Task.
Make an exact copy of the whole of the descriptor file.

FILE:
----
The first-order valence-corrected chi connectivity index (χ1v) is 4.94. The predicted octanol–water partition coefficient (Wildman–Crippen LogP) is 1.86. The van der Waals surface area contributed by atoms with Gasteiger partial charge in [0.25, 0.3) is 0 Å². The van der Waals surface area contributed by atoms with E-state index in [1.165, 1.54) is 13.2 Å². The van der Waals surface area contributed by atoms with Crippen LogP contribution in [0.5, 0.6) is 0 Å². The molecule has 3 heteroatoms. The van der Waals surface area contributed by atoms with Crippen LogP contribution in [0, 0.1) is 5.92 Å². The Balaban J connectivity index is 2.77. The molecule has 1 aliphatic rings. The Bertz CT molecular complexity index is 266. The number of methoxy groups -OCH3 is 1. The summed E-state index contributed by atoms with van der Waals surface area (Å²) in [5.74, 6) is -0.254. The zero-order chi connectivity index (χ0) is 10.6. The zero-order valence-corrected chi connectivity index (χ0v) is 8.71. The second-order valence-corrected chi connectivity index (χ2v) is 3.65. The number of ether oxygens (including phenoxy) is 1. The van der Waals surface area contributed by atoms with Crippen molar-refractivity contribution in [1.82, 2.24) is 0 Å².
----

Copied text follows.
The first-order valence-corrected chi connectivity index (χ1v) is 4.94. The predicted octanol–water partition coefficient (Wildman–Crippen LogP) is 1.86. The van der Waals surface area contributed by atoms with Gasteiger partial charge in [0.25, 0.3) is 0 Å². The van der Waals surface area contributed by atoms with E-state index in [1.165, 1.54) is 13.2 Å². The van der Waals surface area contributed by atoms with Crippen LogP contribution in [0.5, 0.6) is 0 Å². The molecule has 3 heteroatoms. The van der Waals surface area contributed by atoms with Crippen LogP contribution in [0, 0.1) is 5.92 Å². The Balaban J connectivity index is 2.77. The molecule has 1 aliphatic rings. The Bertz CT molecular complexity index is 266. The number of methoxy groups -OCH3 is 1. The summed E-state index contributed by atoms with van der Waals surface area (Å²) in [5.74, 6) is -0.254. The zero-order chi connectivity index (χ0) is 10.6. The zero-order valence-corrected chi connectivity index (χ0v) is 8.71. The second-order valence-corrected chi connectivity index (χ2v) is 3.65. The number of ether oxygens (including phenoxy) is 1. The van der Waals surface area contributed by atoms with Crippen molar-refractivity contribution in [1.82, 2.24) is 0 Å².